Written by Erika-G
Dolphins don't belong in tanks, and India seems to be making sure that they won't be put there.
When PETA India and others learned that state governments were aiming to build dolphin parks in Tamil Nadu, Noida, Kochi in Kerala, and Maharashtra, we immediately got in touch with the Minister of Environment and Forests, Jayanthi Natarajan. We reminded her that the Animal Welfare Board of India has not issued any performance certificates for cetaceans and has decided not to issue performance certificates for cetaceans in the future – therefore, any attempt to import these animals for the purpose of display and performance would be in violation of the Prevention of Cruelty to Animals Act, 1960, and rules framed under it.
"In their rightful ocean homes, dolphins establish close, cooperative and long-standing relationships", says PETA India Corporate and Government Affairs Liaison Sarfaraz Syed. "They live in large, intricate social groups, swim together in family pods and can travel up to 100 miles a day. In aquariums and marine parks, these animals can swim only in endless circles in enclosures that to them are like bathtubs and are unable to engage in most natural behaviours. They are forced to perform silly tricks for food and are frequently torn away from family members as they're shuffled between parks."
This week, Natarajan announced that the ministry will not allow dolphinaria.
PETA will continue to urge state governments to drop their plans. You can help! Take action here.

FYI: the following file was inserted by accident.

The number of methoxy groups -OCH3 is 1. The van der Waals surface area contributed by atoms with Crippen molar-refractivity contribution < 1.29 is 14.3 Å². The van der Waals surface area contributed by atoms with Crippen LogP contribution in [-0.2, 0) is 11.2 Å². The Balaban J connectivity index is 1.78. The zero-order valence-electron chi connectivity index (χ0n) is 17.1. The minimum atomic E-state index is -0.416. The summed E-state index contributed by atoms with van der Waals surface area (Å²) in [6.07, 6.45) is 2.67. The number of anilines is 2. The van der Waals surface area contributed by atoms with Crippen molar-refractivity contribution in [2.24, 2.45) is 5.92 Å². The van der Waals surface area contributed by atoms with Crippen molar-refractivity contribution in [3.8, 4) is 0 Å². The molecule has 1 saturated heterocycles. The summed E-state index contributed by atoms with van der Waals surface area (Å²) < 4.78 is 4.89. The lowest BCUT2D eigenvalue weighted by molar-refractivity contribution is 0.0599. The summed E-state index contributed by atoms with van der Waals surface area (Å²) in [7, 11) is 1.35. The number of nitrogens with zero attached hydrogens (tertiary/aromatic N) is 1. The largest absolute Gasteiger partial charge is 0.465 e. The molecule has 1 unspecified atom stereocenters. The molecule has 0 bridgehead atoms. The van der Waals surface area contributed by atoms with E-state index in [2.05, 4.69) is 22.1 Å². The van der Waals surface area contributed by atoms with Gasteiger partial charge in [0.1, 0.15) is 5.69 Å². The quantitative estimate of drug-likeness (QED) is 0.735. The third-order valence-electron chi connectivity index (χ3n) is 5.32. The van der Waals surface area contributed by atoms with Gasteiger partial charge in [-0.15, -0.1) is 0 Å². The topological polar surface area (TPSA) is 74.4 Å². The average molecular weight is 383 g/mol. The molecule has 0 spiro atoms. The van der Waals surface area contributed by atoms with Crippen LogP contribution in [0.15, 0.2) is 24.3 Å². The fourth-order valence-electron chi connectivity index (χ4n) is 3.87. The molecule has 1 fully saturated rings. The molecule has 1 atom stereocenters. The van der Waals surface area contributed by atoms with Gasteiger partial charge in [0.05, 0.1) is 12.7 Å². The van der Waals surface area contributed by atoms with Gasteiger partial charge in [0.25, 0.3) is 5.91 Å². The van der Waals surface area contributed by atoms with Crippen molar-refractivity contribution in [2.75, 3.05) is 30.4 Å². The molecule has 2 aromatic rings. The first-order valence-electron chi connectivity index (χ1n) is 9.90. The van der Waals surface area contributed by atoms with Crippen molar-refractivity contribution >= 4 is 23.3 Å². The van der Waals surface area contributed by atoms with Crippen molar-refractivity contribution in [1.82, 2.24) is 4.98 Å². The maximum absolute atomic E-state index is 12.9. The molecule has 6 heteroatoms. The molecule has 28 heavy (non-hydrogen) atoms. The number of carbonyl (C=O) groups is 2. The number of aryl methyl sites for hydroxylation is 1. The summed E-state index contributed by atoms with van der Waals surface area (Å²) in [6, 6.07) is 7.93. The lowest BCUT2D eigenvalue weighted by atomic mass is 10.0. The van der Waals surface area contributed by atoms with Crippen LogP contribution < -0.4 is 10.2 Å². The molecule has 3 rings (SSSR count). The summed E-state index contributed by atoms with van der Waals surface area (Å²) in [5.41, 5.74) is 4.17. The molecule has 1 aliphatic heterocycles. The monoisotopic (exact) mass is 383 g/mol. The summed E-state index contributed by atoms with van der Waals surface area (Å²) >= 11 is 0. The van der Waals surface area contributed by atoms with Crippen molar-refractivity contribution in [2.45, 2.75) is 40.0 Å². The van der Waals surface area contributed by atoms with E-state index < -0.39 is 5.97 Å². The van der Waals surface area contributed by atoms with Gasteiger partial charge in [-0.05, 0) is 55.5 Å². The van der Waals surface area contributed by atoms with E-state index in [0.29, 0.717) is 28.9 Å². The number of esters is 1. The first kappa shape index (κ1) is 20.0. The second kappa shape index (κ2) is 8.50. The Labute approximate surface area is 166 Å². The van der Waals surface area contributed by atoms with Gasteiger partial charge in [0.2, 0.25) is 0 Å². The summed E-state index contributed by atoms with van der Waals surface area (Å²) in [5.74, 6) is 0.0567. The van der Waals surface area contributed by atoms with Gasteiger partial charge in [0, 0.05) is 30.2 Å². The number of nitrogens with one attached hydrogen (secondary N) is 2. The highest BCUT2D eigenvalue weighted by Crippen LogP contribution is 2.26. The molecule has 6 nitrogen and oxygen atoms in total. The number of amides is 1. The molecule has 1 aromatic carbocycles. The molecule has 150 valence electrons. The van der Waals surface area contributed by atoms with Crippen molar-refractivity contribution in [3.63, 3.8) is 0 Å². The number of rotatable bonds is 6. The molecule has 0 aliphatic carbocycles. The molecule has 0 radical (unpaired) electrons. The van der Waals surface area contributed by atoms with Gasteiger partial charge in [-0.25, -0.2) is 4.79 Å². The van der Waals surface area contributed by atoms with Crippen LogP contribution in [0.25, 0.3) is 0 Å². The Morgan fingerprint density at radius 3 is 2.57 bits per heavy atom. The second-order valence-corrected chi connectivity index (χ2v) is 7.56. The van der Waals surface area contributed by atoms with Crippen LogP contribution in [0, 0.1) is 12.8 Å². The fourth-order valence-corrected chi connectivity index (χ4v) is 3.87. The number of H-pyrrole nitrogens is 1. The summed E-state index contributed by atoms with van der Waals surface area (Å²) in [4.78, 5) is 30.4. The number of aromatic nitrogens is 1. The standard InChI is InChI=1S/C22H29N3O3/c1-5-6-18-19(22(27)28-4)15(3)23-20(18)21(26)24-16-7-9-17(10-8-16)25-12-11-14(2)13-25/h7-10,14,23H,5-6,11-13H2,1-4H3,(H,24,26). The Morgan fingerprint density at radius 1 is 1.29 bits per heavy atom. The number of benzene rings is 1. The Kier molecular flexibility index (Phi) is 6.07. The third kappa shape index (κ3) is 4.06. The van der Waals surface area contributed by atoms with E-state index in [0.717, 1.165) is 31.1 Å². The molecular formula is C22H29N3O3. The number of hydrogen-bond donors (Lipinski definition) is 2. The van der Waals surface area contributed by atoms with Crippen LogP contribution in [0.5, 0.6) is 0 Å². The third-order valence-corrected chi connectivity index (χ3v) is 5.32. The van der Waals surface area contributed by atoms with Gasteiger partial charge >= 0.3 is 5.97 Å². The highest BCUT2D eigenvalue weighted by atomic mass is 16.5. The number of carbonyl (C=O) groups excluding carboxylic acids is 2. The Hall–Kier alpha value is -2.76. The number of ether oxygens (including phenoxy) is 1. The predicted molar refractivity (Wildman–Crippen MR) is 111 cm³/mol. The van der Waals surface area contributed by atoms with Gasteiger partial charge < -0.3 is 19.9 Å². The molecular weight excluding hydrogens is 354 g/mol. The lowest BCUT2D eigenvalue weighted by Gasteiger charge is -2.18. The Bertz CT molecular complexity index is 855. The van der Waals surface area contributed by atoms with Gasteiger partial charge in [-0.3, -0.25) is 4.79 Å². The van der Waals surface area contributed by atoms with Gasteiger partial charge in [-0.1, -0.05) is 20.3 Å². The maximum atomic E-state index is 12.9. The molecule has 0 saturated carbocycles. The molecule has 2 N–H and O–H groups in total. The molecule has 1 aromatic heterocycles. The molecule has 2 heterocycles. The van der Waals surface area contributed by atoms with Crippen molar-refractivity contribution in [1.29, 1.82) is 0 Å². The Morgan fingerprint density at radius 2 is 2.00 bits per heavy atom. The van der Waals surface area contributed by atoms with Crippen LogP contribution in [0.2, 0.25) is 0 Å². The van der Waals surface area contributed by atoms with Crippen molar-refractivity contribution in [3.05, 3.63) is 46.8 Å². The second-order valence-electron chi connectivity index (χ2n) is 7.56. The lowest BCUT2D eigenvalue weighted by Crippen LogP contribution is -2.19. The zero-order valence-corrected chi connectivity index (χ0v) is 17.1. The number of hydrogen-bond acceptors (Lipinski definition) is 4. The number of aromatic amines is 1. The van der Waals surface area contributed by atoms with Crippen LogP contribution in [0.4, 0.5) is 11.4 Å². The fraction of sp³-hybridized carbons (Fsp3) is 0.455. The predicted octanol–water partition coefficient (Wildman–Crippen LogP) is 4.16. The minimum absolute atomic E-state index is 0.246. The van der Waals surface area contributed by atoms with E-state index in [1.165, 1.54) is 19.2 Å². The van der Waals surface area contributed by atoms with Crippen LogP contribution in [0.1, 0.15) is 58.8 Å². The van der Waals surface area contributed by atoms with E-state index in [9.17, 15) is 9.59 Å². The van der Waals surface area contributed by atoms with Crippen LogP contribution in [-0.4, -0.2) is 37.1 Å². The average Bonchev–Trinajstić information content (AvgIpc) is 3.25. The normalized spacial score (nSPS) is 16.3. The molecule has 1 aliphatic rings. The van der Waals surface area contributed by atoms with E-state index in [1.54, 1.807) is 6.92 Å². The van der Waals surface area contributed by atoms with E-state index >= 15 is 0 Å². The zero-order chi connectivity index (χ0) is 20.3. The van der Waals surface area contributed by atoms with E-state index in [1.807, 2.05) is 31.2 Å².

Written by PETA
delegation from PETA met with Maharashtra Chief Minister Prithviraj Chavan to
present a letter from the Ministry of Environment and Forests (MoEF) objecting
to plans to build a dolphin
park in Sindhudurg. Animal
protection organisations are unanimously opposed to this cruel proposal.
The MoEF rightfully points out that it is illegal to
hunt and capture animals protected under the Wildlife Protection Act 1972. What's
more, multiple studies have determined that keeping dolphins and other marine
animals in captivity leads to suffering and premature death because their
complex needs simply cannot be met in cramped and barren tanks.
Dolphins inhabit vast and fascinating worlds in
their ocean home and establish close, cooperative and long-standing
relationships. They swim freely and socialise in family groups and can cover up
to 100 miles a day. Dolphins used in marine parks are violently torn away from
their families and confined to small tanks in which they can only swim in
endless circles and perform tricks for food. Most captive dolphins die far
short of their expected lifespan.
Time is of the essence to get this plan stopped! Please contact the
Maharashtra Chief Minister at firstname.lastname@example.org, the
Minister of Tourism, India, at email@example.com and
the Maharashtra Forest
Minister at firstname.lastname@example.org and
urge them to abandon plans to open a dolphinarium in Sindhudurg.
Posted by PETA
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